Finally, if designing a dance production to actively exploit lighting (the best design concept!) pale single colour costumes respond best to the use of different colours, e.g. using different colour side light each side. Slightly shiny fabrics can better reveal 3D form under sidelight, providing maximum constrast at lower light levels.
Why is dance lighting different from theatrical or concert lighting? The key difference is the absolute need to emphasise the dancers themselves, especially their 3D posture and movement, with usually much less emphasis on any set or backdrop. Considerably more use is made of sidelight and differing colour to create distributions of light and shadow that provide the brain with visual cues about 3D form. In contrast, a play staged on a proscenium stage with predominantly front and overhead light will appear 2D, i.e. flat to the audience. (how to check – look at a photo of your performance – does it still look 3D?)
In addition, the best dance performances use the light to augment the story told by the dance, so using techniques from pure drama to convey emotion. Control of light is fundamental, for example, how do you highlight ballet principals when accompanied by the corps de ballet? Visual zoning of the stage, creating darkness to separate dancers, or to highlight others, is another important aspect. For many dance styles, avoiding lighting the backdrop is important, to separate the dancer from her surroundings. Indeed, many performances adopt a black box stage with all the light upon the dancers, leading to complete artistic freedom for choreographer and lighting designer alike.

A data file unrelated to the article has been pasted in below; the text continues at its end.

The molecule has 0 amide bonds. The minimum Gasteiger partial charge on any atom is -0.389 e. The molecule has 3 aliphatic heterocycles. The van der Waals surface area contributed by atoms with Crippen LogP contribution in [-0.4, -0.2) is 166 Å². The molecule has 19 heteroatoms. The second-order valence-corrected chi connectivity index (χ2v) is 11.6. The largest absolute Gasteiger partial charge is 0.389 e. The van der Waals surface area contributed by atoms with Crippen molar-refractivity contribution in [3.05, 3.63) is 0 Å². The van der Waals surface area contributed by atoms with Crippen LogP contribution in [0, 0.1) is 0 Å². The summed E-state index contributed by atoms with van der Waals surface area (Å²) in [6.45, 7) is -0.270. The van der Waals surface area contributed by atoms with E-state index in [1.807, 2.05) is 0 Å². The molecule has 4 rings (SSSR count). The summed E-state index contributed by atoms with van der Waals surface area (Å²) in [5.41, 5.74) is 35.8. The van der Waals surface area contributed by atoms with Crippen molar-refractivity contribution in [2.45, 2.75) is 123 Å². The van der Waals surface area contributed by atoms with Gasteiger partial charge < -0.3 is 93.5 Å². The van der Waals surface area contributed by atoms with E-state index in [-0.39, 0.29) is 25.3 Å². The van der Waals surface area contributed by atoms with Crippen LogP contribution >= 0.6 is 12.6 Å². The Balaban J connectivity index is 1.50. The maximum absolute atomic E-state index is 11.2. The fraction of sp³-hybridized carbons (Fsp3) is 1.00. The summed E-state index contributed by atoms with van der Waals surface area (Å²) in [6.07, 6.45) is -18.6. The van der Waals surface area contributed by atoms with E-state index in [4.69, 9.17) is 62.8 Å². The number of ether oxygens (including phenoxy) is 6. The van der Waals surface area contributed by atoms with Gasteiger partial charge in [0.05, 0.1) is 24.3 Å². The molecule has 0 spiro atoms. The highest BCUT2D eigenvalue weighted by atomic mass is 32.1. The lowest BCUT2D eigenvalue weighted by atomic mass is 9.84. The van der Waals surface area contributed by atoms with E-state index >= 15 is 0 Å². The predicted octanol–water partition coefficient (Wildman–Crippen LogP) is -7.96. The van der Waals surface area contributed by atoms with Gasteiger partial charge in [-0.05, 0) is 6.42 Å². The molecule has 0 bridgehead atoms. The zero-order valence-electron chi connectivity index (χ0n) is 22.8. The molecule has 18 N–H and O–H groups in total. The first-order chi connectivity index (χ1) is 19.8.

The obvious exception is ballet and that is for historical and also partly artistic reasons. It is mostly performed on a proscenium stage and therefore front light is usually present and fairly strong. Side light is normally added, to compensate for the flattening effects of fornt light but there is usually also scenery to light. As a consequence, there is often a lot more light on stage compared to modern or lyrical forms or flamenco, etc. In may respects ballet lighting tends towards operatic styles with a lot of added sidelight!
One less obvious aspect of dance lighting is the need to ensure continuity of effect. For theatrical productions simply ensuring the general cover is uniform across the stage may be adequate but for dance every effect within which the dancer moves has to maintain its styling. This is perhaps the greatest challenge for the designer; maintaining emotion and styling, possibly across multiple dancers, while they move around the stage. This is very different from creating a static theatrical scene.
Finally, certain artistic expectations exist. Ballet for example nearly always has a blue floor wash (from overhead), something which can confound more sophisticated approaches to lighting and especially if the floor is shiny! For examples of different artistic styles, take a look at the PInterest boards below.
Much of this blog will be offering commentary upon current production styles of dance performance, especially the figurative forms, i.e. those that were intended to present a spectacle and to be expressive, rather than just enjoyed. Thus Appalachian or English folk dances won’t appear here, but flamenco, ballet and kathak (and some other South Asian forms), and the whole spectrum from ballet through modern to lyrical, etc. will.
Much will be about lighting, a specialist form of the dramatic arts akin to theatrical lighting but with increased emphasis on revealing 3D form and texture and usually to light the performers and not the scene. The increased use of directional light, colour and the creation of dark space are key elements.
Looking forward, the use of projection and motion tracking is increasing, creating immersive performance spaces within which dancers move and interact with the visual effects.